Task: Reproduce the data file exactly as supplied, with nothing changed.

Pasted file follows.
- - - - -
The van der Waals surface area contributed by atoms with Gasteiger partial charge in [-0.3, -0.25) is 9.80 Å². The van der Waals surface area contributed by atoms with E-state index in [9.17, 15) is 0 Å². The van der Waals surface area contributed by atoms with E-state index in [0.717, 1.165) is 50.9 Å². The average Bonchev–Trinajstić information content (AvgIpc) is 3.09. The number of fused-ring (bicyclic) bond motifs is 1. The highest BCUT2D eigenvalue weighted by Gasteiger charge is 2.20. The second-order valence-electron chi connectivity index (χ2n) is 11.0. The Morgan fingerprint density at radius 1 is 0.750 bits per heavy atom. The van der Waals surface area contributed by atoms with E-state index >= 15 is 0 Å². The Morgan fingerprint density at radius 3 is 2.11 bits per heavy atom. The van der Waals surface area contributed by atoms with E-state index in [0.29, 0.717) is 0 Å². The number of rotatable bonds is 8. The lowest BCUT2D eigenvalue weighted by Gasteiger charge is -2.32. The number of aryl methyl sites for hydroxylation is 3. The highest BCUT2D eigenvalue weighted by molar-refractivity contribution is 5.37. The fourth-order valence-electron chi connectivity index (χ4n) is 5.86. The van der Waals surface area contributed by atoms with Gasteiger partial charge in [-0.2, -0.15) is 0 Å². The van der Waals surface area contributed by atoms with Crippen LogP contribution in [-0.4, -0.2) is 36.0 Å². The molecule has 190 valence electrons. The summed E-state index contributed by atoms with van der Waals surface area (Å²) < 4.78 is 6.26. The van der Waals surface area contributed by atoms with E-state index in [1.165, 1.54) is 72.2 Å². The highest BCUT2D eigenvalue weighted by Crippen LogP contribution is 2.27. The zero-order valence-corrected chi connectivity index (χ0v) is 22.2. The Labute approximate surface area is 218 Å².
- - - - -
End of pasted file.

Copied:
The van der Waals surface area contributed by atoms with Gasteiger partial charge in [-0.3, -0.25) is 9.80 Å². The van der Waals surface area contributed by atoms with E-state index in [9.17, 15) is 0 Å². The van der Waals surface area contributed by atoms with E-state index in [0.717, 1.165) is 50.9 Å². The average Bonchev–Trinajstić information content (AvgIpc) is 3.09. The number of fused-ring (bicyclic) bond motifs is 1. The highest BCUT2D eigenvalue weighted by Gasteiger charge is 2.20. The second-order valence-electron chi connectivity index (χ2n) is 11.0. The Morgan fingerprint density at radius 1 is 0.750 bits per heavy atom. The van der Waals surface area contributed by atoms with E-state index >= 15 is 0 Å². The Morgan fingerprint density at radius 3 is 2.11 bits per heavy atom. The van der Waals surface area contributed by atoms with E-state index in [0.29, 0.717) is 0 Å². The number of rotatable bonds is 8. The lowest BCUT2D eigenvalue weighted by Gasteiger charge is -2.32. The number of aryl methyl sites for hydroxylation is 3. The highest BCUT2D eigenvalue weighted by molar-refractivity contribution is 5.37. The fourth-order valence-electron chi connectivity index (χ4n) is 5.86. The van der Waals surface area contributed by atoms with Gasteiger partial charge in [-0.2, -0.15) is 0 Å². The van der Waals surface area contributed by atoms with Crippen LogP contribution in [-0.4, -0.2) is 36.0 Å². The molecule has 190 valence electrons. The summed E-state index contributed by atoms with van der Waals surface area (Å²) < 4.78 is 6.26. The van der Waals surface area contributed by atoms with E-state index in [1.165, 1.54) is 72.2 Å². The highest BCUT2D eigenvalue weighted by Crippen LogP contribution is 2.27. The zero-order valence-corrected chi connectivity index (χ0v) is 22.2. The Labute approximate surface area is 218 Å².